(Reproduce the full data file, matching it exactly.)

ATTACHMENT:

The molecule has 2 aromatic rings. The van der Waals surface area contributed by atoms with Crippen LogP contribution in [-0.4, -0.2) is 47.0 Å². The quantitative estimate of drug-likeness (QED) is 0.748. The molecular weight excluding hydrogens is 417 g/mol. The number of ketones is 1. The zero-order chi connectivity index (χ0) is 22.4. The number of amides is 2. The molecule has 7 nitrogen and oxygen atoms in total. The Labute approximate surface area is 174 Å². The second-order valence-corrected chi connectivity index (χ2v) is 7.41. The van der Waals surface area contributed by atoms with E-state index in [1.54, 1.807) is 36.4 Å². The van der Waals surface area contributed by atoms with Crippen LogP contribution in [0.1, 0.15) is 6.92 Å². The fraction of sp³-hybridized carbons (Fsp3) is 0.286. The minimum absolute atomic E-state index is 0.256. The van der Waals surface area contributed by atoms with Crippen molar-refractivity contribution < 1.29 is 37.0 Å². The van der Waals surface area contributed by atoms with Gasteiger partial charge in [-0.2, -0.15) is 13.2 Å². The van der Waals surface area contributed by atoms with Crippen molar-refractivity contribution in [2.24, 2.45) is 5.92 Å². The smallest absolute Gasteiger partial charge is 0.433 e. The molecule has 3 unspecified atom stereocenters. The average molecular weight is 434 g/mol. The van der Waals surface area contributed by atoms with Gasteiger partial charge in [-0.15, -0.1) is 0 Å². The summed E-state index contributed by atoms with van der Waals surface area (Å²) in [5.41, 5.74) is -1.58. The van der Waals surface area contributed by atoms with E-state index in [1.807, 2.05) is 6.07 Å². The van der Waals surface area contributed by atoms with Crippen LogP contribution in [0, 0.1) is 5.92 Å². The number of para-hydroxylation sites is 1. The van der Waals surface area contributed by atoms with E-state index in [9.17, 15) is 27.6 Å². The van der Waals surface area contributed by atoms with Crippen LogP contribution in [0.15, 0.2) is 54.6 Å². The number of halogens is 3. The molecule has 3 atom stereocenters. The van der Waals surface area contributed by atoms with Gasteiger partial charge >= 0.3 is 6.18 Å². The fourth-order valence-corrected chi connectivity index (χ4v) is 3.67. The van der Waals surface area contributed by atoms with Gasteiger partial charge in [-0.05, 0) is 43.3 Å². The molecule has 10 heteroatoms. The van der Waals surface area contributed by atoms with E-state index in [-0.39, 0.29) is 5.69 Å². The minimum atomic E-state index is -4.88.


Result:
The molecule has 2 aromatic rings. The van der Waals surface area contributed by atoms with Crippen LogP contribution in [-0.4, -0.2) is 47.0 Å². The quantitative estimate of drug-likeness (QED) is 0.748. The molecular weight excluding hydrogens is 417 g/mol. The number of ketones is 1. The zero-order chi connectivity index (χ0) is 22.4. The number of amides is 2. The molecule has 7 nitrogen and oxygen atoms in total. The Labute approximate surface area is 174 Å². The second-order valence-corrected chi connectivity index (χ2v) is 7.41. The van der Waals surface area contributed by atoms with E-state index in [1.54, 1.807) is 36.4 Å². The van der Waals surface area contributed by atoms with Crippen LogP contribution in [0.1, 0.15) is 6.92 Å². The fraction of sp³-hybridized carbons (Fsp3) is 0.286. The minimum absolute atomic E-state index is 0.256. The van der Waals surface area contributed by atoms with Crippen molar-refractivity contribution < 1.29 is 37.0 Å². The van der Waals surface area contributed by atoms with Gasteiger partial charge in [-0.2, -0.15) is 13.2 Å². The van der Waals surface area contributed by atoms with Crippen molar-refractivity contribution in [2.24, 2.45) is 5.92 Å². The smallest absolute Gasteiger partial charge is 0.433 e. The molecule has 3 unspecified atom stereocenters. The average molecular weight is 434 g/mol. The van der Waals surface area contributed by atoms with Gasteiger partial charge in [-0.15, -0.1) is 0 Å². The summed E-state index contributed by atoms with van der Waals surface area (Å²) in [5.41, 5.74) is -1.58. The van der Waals surface area contributed by atoms with E-state index in [1.807, 2.05) is 6.07 Å². The van der Waals surface area contributed by atoms with Crippen LogP contribution in [0, 0.1) is 5.92 Å². The number of para-hydroxylation sites is 1. The van der Waals surface area contributed by atoms with E-state index in [9.17, 15) is 27.6 Å². The van der Waals surface area contributed by atoms with Crippen LogP contribution in [0.15, 0.2) is 54.6 Å². The number of halogens is 3. The molecule has 3 atom stereocenters. The van der Waals surface area contributed by atoms with Gasteiger partial charge >= 0.3 is 6.18 Å². The fourth-order valence-corrected chi connectivity index (χ4v) is 3.67. The van der Waals surface area contributed by atoms with Gasteiger partial charge in [-0.05, 0) is 43.3 Å². The molecule has 10 heteroatoms. The van der Waals surface area contributed by atoms with E-state index in [-0.39, 0.29) is 5.69 Å². The minimum atomic E-state index is -4.88.